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Texas | Columns | All Things Historical

THE MITTIE STEPHENS
DISASTER

by Archie P. McDonald, PhD

On February 12, 1869,
a fire burned her to the waterline in Caddo Lake

Archie McDonald Ph.D.
Robert Fulton won the technological race to find a way to utilize steam power for transportation when he successfully sailed the Clermont on the Hudson River 1807. He did not solve another problem: how to make such travel safe.

When we remember steamboat accidents, most of us think about boiler explosions, which resulted from excessive pressure or faulty equipment, or both. But the boiler was working well on the side-wheeler "Mittie Stephens" on February 12, 1869, and did not explode: instead, a fire burned her to the waterline in Caddo Lake near the Texas-Louisiana border.

Steamboats became pervasive on America's inland waters during the first half of the nineteenth century. Moving passengers and cargo over water was also slower. But with only animal powered wagons, and after 1837 the "iron horse" railroads as competitors, steamboats proliferated and their owners prospered. Still, there was danger on the water.


"Mittie Stephens" came out of a shipyard in Madison, Indiana, in 1863, in time to be a part of the effort to preserve the Union. She served as a naval packet for a year, but after the failure of the Red River Campaign in 1864 she was sold. Civilian owners used her on the Missouri River and then stationed her in New Orleans. In 1866, "Mittie Stephens" began regular roundtrips between New Orleans and Jefferson, Texas, via the Mississippi and Red rivers and Cypress Bayou. Her last voyage began on February 5, 1869. Seven nights later, "Mittie Stephens" steamed on Caddo Lake near her destination with 107 passengers and crew, plus cargo, which included hay stacked on deck. Sparks from a torch basket located on the bow to illuminate the ship blew in the wind to the dry hay, ignited, and a conflagration resulted.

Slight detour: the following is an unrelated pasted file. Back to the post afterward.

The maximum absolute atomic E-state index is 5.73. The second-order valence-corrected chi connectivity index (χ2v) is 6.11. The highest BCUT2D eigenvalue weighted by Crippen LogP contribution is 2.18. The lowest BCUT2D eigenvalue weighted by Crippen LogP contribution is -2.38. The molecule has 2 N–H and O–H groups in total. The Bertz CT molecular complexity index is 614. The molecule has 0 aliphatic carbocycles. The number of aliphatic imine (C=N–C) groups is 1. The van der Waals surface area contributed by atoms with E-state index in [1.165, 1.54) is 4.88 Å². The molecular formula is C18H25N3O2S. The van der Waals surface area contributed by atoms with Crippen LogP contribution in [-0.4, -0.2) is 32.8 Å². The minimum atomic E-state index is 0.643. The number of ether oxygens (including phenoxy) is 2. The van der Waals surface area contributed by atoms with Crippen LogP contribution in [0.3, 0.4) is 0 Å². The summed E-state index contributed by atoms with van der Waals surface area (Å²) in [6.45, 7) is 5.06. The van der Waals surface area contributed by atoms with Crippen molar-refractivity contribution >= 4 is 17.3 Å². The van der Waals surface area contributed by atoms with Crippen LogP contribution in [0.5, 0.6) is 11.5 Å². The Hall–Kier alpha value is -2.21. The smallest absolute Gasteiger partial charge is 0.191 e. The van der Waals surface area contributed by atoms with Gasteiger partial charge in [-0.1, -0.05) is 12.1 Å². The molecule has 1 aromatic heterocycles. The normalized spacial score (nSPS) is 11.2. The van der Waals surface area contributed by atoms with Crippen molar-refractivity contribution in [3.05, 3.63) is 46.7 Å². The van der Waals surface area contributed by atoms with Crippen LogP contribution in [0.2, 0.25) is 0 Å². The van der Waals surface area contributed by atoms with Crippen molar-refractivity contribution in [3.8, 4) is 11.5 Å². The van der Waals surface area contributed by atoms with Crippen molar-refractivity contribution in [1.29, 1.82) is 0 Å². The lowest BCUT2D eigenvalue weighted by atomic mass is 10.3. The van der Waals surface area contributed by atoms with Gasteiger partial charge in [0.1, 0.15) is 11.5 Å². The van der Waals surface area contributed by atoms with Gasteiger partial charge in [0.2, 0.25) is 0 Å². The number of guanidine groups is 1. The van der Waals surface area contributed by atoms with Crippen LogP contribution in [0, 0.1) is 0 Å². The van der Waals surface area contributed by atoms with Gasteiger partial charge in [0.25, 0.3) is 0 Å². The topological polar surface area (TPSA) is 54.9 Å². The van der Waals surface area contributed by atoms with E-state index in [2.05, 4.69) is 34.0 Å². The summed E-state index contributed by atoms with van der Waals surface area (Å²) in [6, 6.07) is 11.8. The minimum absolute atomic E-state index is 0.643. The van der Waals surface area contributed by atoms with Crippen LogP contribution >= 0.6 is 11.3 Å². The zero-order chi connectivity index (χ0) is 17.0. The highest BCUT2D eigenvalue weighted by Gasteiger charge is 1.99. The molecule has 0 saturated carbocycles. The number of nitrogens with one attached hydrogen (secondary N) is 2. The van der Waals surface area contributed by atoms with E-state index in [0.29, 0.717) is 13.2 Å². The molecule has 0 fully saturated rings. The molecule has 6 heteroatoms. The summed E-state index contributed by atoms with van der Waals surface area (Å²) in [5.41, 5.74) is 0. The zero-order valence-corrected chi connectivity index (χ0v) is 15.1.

The helmsman steered for shore but the ship "grounded." That meant that passengers might have saved themselves by jumping overboard and wading to shore. But the side-mounded paddlewheel kept turning in an effort to force the ship on to shore, and many who leapt overboard were sucked into the wheel. Sixty-one people perished.

"Mittie Stephens" burned to the water line, though parts of her, including the bell, and some machinery, were salvaged. Her remains reminded those who visit the lake of the danger that await those who move upon the waters well into the twentieth century.


All Things Historical Feb. 8-14, 2004 column
A syndicated column in over 40 East Texas newspapers
All Things Historical is provided as a public service by the East Texas Historical Associaton. Archie McDonald is executive director of the Association and author of 20 books on Texas.

Related Stories:
The Wreck of the Acadia
by Murray Montgomery
"On her first voyage, during the Civil War, the ship ran aground near Galveston. Abandoned by her crew, the boat was discovered at sunrise by a Union warship and destroyed. My great fishing spot is the gravesite of the Confederate blockade-runner, Acadia."

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